Current Research Projects

Water resource quantification in nothern Kenya

The objective this research project is to improve the understanding of two Kenyan aquifers (Merti and Kakuma) in a semi-arid context and to evaluate its sustainability. These aquifers are the only drinking water resource for two refugee camps of respectively 450’000 and 100’000 refugees. This research uses numerical modelling based on field data and satellite images analysis.

Funded by Swiss Confederation

Collaborations: Prof Pierre Perrochet, Dr. Ellen Milnes, Prof Philip Brunner, Lucien Blandenier (PhD Student)

In collaboration with: The UN refugee Agency UNHCR, the Swiss agency for development and cooperation SDC

Analysis of recycling processes

Mathematical and numerical strategies are designed to efficiently address critical issues such as solute recycling in irrigated areas, leading to enhanced aquifer salinisation, or heat recycling in geothermal well doublets, leading to decaying yield and enhanced thermal perturbations. The developed modeling procedures allow for direct simulation of the long-term extent of solute or thermal plumes, very often used as legal criterion for the implementation of such systems.

- optimization of irrigation of coffee crops

Fieldwork: Vietnam

Collaborators: Prof Pierre Perrochet, Dr Ellen Milnes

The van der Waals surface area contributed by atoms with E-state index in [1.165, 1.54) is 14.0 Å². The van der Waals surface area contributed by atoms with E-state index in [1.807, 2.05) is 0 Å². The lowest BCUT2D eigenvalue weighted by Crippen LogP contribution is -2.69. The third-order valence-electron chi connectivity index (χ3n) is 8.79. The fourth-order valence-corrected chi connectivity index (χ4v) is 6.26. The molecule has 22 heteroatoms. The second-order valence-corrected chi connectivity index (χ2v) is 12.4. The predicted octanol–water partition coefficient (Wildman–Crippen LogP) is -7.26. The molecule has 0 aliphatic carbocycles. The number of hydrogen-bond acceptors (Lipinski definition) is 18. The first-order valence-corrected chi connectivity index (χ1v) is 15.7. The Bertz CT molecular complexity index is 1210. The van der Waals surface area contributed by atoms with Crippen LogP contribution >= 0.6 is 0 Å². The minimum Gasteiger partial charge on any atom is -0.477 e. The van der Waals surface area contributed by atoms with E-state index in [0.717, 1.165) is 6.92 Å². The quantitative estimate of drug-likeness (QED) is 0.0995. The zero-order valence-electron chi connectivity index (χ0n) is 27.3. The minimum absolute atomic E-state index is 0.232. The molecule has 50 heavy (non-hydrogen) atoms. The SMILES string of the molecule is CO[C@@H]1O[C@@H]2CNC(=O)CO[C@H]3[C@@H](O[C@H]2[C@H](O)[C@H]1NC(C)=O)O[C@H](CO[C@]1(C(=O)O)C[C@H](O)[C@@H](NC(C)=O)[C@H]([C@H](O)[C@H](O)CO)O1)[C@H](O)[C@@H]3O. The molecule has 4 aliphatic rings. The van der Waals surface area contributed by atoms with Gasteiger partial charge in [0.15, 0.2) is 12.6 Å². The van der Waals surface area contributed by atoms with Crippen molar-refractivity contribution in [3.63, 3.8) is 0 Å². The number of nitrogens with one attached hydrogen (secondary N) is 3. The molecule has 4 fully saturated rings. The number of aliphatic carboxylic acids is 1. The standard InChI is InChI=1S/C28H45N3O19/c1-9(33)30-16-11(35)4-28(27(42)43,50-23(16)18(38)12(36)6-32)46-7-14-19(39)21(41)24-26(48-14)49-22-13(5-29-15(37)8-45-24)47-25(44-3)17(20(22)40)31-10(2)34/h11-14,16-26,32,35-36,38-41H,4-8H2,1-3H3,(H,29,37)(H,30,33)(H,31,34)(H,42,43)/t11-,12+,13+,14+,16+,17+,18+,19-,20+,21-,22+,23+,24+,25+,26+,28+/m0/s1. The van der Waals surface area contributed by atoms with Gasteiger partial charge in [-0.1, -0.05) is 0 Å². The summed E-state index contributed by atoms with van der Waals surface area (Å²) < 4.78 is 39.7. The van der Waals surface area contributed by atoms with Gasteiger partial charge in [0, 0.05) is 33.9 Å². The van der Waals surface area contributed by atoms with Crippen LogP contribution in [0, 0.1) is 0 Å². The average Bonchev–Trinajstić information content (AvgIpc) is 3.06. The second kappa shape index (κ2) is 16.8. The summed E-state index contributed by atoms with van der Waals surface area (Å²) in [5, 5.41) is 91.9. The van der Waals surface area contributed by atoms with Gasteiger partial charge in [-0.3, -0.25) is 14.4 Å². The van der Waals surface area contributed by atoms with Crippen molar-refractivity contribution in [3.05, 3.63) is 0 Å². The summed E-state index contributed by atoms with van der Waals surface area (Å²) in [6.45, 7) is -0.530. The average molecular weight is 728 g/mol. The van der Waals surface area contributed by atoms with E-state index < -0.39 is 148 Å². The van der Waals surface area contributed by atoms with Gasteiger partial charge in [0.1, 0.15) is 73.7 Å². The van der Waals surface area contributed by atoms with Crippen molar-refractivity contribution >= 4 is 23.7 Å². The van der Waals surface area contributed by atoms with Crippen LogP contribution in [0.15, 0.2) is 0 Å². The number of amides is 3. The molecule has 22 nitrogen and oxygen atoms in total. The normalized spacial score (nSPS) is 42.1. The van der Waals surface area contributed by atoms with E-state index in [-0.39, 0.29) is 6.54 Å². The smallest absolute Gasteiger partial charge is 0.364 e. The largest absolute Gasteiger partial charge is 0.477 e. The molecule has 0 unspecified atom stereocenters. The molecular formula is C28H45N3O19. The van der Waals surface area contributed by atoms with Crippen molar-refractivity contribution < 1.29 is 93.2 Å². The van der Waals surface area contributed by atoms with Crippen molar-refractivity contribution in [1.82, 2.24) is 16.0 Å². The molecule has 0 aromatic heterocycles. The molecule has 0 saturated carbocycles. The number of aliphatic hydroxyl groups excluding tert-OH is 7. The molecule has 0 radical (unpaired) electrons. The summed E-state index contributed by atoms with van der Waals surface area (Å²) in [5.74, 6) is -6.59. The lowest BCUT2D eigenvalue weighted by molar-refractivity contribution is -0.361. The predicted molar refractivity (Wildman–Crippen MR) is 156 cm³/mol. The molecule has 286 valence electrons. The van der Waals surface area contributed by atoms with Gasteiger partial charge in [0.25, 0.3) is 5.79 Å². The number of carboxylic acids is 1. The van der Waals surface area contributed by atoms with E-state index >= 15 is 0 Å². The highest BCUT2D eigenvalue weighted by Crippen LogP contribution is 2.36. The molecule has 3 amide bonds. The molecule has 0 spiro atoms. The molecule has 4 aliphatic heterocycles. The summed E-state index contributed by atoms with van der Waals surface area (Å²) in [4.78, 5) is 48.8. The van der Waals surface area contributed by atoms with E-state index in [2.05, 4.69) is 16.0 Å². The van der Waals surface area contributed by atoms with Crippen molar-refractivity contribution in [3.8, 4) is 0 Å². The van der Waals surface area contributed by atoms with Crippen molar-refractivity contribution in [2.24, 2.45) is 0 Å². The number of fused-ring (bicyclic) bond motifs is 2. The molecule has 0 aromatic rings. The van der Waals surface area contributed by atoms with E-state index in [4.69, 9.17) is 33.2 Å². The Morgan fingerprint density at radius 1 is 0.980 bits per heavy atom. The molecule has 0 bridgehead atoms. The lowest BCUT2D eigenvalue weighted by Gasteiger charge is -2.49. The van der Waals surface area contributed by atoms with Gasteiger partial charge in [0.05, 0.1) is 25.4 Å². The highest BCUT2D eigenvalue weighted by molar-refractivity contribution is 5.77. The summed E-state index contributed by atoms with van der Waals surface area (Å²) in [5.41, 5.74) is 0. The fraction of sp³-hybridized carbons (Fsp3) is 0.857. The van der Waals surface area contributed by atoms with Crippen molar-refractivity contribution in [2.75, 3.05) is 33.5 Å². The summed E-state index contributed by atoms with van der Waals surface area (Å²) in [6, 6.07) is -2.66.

In collaboration with: EDE Consulting, Nestlé, SDC

start: 2014

Karstic hydrodynamics

Research site: Grotte de Milandre (Jura, Switzerland)

Collaborators: Prof Pierre Perrochet, Cécile Vuilleumier (PhD Student)

In collaboration with the Swiss institute for speleology and karst studies - ISSKA (Dr Pierre-Yves Jeannin)

start 2013

Parametric uncertainty analysis by experimental design and surface response methods

The purpose of this research is to test out the relevance of experimental design schemes when large numbers of hydrodynamic and hydrodispersive parameters are considered. The surface response methodology commonly used in petroleum engineering is used to analyse the uncertainties associated to large scale groundwater flow and transport models.

The Response Surface Methodology consists of replacing the numerical model by a mathematical equation that approximates the behavior of the processes we simulate. The mathematical approximation can then be used to produce statistical assessment on the side effects of parameters uncertainty on some particular outcome of interest.

Collaborators : Prof Pierre Perrochet, Dr Jaouher Kerrou, Gregory Deman (PhD Student)

In collaboration with French national radioactive waste management agency ANDRA

Groundwater dynamics in the Paris Basin

Key hydrogeological issues related to the storage of radioactive wastes in multilayered system are analysed. This project includes specific features such as high resolution 3D geological modelling, probabilistic modelling of discrete fracture networks, simulation of 3D variably-saturated flows and transport processes at regional and local scales, inverse modelling, groundwater age and lifetime expectancy distributions.

Collaborators: Prof Pierre Perrochet, Dr Jaouher Kerrou

In Collaboration with and funded by ANDRA